Interview with Golf Canada’s Morgan Bell

Morgan in the fairway at Sun City in South Africa.

Last week, I had the chance to talk with Morgan Bell. Morgan’s a former professional golfer from PEI, who played for the University of Montevallo in Alabama. Currently, she’s working for Golf Canada as the organization’s Sport Development Communications Coordinator. We touched on many subjects in the interview, including her start in the sport, her abrupt retirement from the professional game and the current state of the sport in Canada.
Adam Sarson: Can you give me a quick background on where you’re from, and how you got started in golf?
Morgan Bell: Well, I’m from the small East Coast island of Prince Edward Island, born and raised in Charlottetown and I have no shame in saying PEI is the greatest place in Canada to play golf.  I actually love the story of how I started playing golf because it involves french fries, still my favourite food.
When I was about six, my family had a cottage in Stanhope, PEI. We lived about a kilometer up this dirt road from the local golf club, Stanhope Golf and Country Club. I had this old green Maxfli bag with five clubs in it and my parents would bribe me with a few dollars and say ‘You can go down to the golf course and get french fries but you have to take your golf clubs and practice’. So, off I’d go, bribed by fries.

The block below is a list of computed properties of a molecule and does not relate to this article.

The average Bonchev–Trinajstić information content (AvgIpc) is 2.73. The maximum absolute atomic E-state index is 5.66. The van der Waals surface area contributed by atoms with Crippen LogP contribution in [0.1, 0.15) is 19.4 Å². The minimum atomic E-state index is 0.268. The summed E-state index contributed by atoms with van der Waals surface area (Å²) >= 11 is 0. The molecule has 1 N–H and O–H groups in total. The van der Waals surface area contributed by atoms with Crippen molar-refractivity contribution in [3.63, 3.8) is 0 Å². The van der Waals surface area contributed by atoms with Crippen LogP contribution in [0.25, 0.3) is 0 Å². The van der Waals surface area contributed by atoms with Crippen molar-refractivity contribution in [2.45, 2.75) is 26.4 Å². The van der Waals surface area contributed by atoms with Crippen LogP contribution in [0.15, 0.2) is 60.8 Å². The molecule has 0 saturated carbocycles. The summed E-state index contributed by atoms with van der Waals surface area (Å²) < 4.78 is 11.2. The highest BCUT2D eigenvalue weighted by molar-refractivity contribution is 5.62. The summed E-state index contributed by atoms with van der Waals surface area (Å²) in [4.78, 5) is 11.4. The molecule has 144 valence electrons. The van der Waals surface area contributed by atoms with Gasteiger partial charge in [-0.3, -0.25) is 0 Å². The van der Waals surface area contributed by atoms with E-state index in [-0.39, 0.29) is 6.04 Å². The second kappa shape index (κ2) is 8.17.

But the more I was there, the more I liked it and Stanhope was awesome because they gave free Junior lessons on Tuesdays and Thursdays. I’d go and take mini lessons from the local pro and then dad would take me down in the evenings and we’d play nine holes on our old 3 wheel golf cart until it became dark! It was such a great environment to learn the basics and make it fun.
AS: Did you play any other sports growing up, or was it mostly a focus on golf?
MB: I played SO many sports. My parents literally wanted me to experience everything. Dad used to always teach me the fundamentals in the backyard because he didn’t want me to look girly playing sports and I’m still so thankful to him because I can throw a baseball surprisingly hard.
In the winter I was a highly competitive figure skater, but I quit at 16 trying to land triples! I also was a competitive alpine ski racer and went to the Canada Games in 2004. I loved ski racing; it was so much fun going fast. I also took ballet alongside figure skating for many years, even though I’m so ungraceful it’s hilarious and if piano counts (Editor’s note: it doesn’t) I did that too until I was 16.
In the summertime, I played baseball with the boys (second base and center field) until I was 16. I quit because I realized they were all boys and being 16 and a girl didn’t work out very well with them anymore, so I switched over to softball (Third base), played on our provincial team and went to Nationals for that. I eventually quit softball in grade 12 when I was on the Canada Games team, as my coach told me I had to pick between softball and golf, and in my mind I said ‘I’m not going to be playing softball when I’m 60, nor is it going to get me to school on a full-ride”. Golf became a full-time focus soon after that.